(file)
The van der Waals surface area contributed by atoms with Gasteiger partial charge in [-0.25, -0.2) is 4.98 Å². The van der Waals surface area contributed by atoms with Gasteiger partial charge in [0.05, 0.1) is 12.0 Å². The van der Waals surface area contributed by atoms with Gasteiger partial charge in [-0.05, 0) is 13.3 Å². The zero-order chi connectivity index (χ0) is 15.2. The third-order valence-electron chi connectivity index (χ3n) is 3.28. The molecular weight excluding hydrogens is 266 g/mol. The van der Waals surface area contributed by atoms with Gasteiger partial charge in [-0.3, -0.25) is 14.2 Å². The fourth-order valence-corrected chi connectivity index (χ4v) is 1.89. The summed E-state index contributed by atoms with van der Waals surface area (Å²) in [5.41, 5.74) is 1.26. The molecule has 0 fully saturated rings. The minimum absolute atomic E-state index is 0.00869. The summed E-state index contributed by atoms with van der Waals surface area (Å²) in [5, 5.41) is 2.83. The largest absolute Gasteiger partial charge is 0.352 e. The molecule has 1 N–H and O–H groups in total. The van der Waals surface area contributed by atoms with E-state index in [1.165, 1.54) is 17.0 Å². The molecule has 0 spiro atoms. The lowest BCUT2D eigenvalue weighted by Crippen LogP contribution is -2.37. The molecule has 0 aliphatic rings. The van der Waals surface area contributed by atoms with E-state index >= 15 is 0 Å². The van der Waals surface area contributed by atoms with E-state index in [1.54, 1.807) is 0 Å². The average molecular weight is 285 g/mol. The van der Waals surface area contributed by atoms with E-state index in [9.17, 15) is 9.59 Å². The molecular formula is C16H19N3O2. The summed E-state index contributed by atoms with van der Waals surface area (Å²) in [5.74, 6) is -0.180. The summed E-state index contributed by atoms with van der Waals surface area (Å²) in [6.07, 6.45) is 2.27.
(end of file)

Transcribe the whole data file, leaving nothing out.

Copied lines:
The van der Waals surface area contributed by atoms with Gasteiger partial charge in [-0.25, -0.2) is 4.98 Å². The van der Waals surface area contributed by atoms with Gasteiger partial charge in [0.05, 0.1) is 12.0 Å². The van der Waals surface area contributed by atoms with Gasteiger partial charge in [-0.05, 0) is 13.3 Å². The zero-order chi connectivity index (χ0) is 15.2. The third-order valence-electron chi connectivity index (χ3n) is 3.28. The molecular weight excluding hydrogens is 266 g/mol. The van der Waals surface area contributed by atoms with Gasteiger partial charge in [-0.3, -0.25) is 14.2 Å². The fourth-order valence-corrected chi connectivity index (χ4v) is 1.89. The summed E-state index contributed by atoms with van der Waals surface area (Å²) in [5.41, 5.74) is 1.26. The molecule has 0 fully saturated rings. The minimum absolute atomic E-state index is 0.00869. The summed E-state index contributed by atoms with van der Waals surface area (Å²) in [5, 5.41) is 2.83. The largest absolute Gasteiger partial charge is 0.352 e. The molecule has 1 N–H and O–H groups in total. The van der Waals surface area contributed by atoms with E-state index in [1.165, 1.54) is 17.0 Å². The molecule has 0 spiro atoms. The lowest BCUT2D eigenvalue weighted by Crippen LogP contribution is -2.37. The molecule has 0 aliphatic rings. The van der Waals surface area contributed by atoms with E-state index >= 15 is 0 Å². The van der Waals surface area contributed by atoms with E-state index in [1.54, 1.807) is 0 Å². The average molecular weight is 285 g/mol. The van der Waals surface area contributed by atoms with E-state index in [9.17, 15) is 9.59 Å². The molecular formula is C16H19N3O2. The summed E-state index contributed by atoms with van der Waals surface area (Å²) in [5.74, 6) is -0.180. The summed E-state index contributed by atoms with van der Waals surface area (Å²) in [6.07, 6.45) is 2.27.